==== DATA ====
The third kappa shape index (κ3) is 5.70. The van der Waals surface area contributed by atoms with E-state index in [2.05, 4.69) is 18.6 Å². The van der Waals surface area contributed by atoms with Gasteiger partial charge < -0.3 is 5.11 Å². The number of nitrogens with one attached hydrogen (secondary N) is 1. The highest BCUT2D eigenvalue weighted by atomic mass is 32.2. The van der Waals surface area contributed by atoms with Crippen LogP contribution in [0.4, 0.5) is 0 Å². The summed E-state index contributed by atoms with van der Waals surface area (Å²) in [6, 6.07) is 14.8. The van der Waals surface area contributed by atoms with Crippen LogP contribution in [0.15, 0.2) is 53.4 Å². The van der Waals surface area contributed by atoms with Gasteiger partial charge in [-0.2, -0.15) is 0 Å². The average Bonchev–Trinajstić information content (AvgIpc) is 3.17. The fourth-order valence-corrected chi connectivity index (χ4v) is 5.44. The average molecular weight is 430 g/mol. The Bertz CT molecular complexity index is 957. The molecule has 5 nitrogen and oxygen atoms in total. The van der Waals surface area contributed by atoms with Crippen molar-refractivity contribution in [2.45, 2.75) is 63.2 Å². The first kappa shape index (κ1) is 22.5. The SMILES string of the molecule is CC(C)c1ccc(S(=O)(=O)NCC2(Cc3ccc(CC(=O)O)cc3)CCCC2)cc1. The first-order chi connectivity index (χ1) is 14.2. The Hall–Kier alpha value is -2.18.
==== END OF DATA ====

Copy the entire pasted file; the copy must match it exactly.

The third kappa shape index (κ3) is 5.70. The van der Waals surface area contributed by atoms with E-state index in [2.05, 4.69) is 18.6 Å². The van der Waals surface area contributed by atoms with Gasteiger partial charge < -0.3 is 5.11 Å². The number of nitrogens with one attached hydrogen (secondary N) is 1. The highest BCUT2D eigenvalue weighted by atomic mass is 32.2. The van der Waals surface area contributed by atoms with Crippen LogP contribution in [0.4, 0.5) is 0 Å². The summed E-state index contributed by atoms with van der Waals surface area (Å²) in [6, 6.07) is 14.8. The van der Waals surface area contributed by atoms with Crippen LogP contribution in [0.15, 0.2) is 53.4 Å². The van der Waals surface area contributed by atoms with Gasteiger partial charge in [-0.2, -0.15) is 0 Å². The average Bonchev–Trinajstić information content (AvgIpc) is 3.17. The fourth-order valence-corrected chi connectivity index (χ4v) is 5.44. The average molecular weight is 430 g/mol. The Bertz CT molecular complexity index is 957. The molecule has 5 nitrogen and oxygen atoms in total. The van der Waals surface area contributed by atoms with Crippen molar-refractivity contribution in [2.45, 2.75) is 63.2 Å². The first kappa shape index (κ1) is 22.5. The SMILES string of the molecule is CC(C)c1ccc(S(=O)(=O)NCC2(Cc3ccc(CC(=O)O)cc3)CCCC2)cc1. The first-order chi connectivity index (χ1) is 14.2. The Hall–Kier alpha value is -2.18.